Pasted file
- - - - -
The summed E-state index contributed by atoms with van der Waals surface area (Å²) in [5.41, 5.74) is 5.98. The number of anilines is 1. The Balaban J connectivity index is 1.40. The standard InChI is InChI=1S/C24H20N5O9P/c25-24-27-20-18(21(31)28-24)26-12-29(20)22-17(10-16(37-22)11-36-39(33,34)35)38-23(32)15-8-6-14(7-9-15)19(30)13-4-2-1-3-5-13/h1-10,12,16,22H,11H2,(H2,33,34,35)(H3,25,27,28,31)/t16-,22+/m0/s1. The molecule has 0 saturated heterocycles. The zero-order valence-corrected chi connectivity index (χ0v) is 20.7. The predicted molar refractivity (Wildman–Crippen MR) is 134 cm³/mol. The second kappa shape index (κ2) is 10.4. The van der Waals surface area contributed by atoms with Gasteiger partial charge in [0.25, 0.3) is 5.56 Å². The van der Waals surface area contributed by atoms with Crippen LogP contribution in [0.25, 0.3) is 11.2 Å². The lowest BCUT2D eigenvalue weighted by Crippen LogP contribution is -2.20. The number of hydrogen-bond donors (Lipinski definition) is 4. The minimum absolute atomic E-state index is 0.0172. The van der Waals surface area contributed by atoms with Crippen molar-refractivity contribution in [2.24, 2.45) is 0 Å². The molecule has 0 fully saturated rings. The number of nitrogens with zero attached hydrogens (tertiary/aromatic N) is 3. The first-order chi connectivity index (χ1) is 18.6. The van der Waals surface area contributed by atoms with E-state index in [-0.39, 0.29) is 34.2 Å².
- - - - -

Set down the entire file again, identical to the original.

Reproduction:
The summed E-state index contributed by atoms with van der Waals surface area (Å²) in [5.41, 5.74) is 5.98. The number of anilines is 1. The Balaban J connectivity index is 1.40. The standard InChI is InChI=1S/C24H20N5O9P/c25-24-27-20-18(21(31)28-24)26-12-29(20)22-17(10-16(37-22)11-36-39(33,34)35)38-23(32)15-8-6-14(7-9-15)19(30)13-4-2-1-3-5-13/h1-10,12,16,22H,11H2,(H2,33,34,35)(H3,25,27,28,31)/t16-,22+/m0/s1. The molecule has 0 saturated heterocycles. The zero-order valence-corrected chi connectivity index (χ0v) is 20.7. The predicted molar refractivity (Wildman–Crippen MR) is 134 cm³/mol. The second kappa shape index (κ2) is 10.4. The van der Waals surface area contributed by atoms with Gasteiger partial charge in [0.25, 0.3) is 5.56 Å². The van der Waals surface area contributed by atoms with Crippen LogP contribution in [0.25, 0.3) is 11.2 Å². The lowest BCUT2D eigenvalue weighted by Crippen LogP contribution is -2.20. The number of hydrogen-bond donors (Lipinski definition) is 4. The minimum absolute atomic E-state index is 0.0172. The van der Waals surface area contributed by atoms with Crippen molar-refractivity contribution in [2.24, 2.45) is 0 Å². The molecule has 0 fully saturated rings. The number of nitrogens with zero attached hydrogens (tertiary/aromatic N) is 3. The first-order chi connectivity index (χ1) is 18.6. The van der Waals surface area contributed by atoms with E-state index in [-0.39, 0.29) is 34.2 Å².